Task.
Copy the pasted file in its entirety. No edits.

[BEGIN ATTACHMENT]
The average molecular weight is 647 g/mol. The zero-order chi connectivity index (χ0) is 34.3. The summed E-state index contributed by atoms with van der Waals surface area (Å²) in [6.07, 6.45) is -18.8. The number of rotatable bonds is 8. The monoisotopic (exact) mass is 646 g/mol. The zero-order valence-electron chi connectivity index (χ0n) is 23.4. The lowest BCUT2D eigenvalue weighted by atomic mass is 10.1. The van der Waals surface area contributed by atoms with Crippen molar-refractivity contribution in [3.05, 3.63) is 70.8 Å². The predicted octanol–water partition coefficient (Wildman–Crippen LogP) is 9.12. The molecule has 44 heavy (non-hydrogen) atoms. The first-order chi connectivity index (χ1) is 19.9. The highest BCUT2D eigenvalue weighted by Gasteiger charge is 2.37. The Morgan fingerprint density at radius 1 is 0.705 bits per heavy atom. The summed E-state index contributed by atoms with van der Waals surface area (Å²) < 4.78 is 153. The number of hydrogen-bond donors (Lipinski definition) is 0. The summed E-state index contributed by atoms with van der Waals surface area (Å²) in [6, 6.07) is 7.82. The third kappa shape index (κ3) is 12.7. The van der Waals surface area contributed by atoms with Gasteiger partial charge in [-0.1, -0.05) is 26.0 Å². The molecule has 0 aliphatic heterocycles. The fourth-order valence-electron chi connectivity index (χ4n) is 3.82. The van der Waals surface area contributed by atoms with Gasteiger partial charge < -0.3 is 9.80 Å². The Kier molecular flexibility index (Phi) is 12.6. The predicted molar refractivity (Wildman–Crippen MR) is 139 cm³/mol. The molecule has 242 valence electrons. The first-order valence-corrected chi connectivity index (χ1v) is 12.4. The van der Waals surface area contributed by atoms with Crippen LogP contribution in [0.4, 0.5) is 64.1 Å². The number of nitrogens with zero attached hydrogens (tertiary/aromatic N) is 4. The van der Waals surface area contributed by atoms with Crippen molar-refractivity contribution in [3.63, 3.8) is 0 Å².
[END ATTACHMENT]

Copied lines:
The average molecular weight is 647 g/mol. The zero-order chi connectivity index (χ0) is 34.3. The summed E-state index contributed by atoms with van der Waals surface area (Å²) in [6.07, 6.45) is -18.8. The number of rotatable bonds is 8. The monoisotopic (exact) mass is 646 g/mol. The zero-order valence-electron chi connectivity index (χ0n) is 23.4. The lowest BCUT2D eigenvalue weighted by atomic mass is 10.1. The van der Waals surface area contributed by atoms with Crippen molar-refractivity contribution in [3.05, 3.63) is 70.8 Å². The predicted octanol–water partition coefficient (Wildman–Crippen LogP) is 9.12. The molecule has 44 heavy (non-hydrogen) atoms. The first-order chi connectivity index (χ1) is 19.9. The highest BCUT2D eigenvalue weighted by Gasteiger charge is 2.37. The Morgan fingerprint density at radius 1 is 0.705 bits per heavy atom. The summed E-state index contributed by atoms with van der Waals surface area (Å²) < 4.78 is 153. The number of hydrogen-bond donors (Lipinski definition) is 0. The summed E-state index contributed by atoms with van der Waals surface area (Å²) in [6, 6.07) is 7.82. The third kappa shape index (κ3) is 12.7. The van der Waals surface area contributed by atoms with Gasteiger partial charge in [-0.1, -0.05) is 26.0 Å². The molecule has 0 aliphatic heterocycles. The fourth-order valence-electron chi connectivity index (χ4n) is 3.82. The van der Waals surface area contributed by atoms with Gasteiger partial charge < -0.3 is 9.80 Å². The Kier molecular flexibility index (Phi) is 12.6. The predicted molar refractivity (Wildman–Crippen MR) is 139 cm³/mol. The molecule has 242 valence electrons. The first-order valence-corrected chi connectivity index (χ1v) is 12.4. The van der Waals surface area contributed by atoms with Crippen LogP contribution in [0.4, 0.5) is 64.1 Å². The number of nitrogens with zero attached hydrogens (tertiary/aromatic N) is 4. The van der Waals surface area contributed by atoms with Crippen molar-refractivity contribution in [3.63, 3.8) is 0 Å².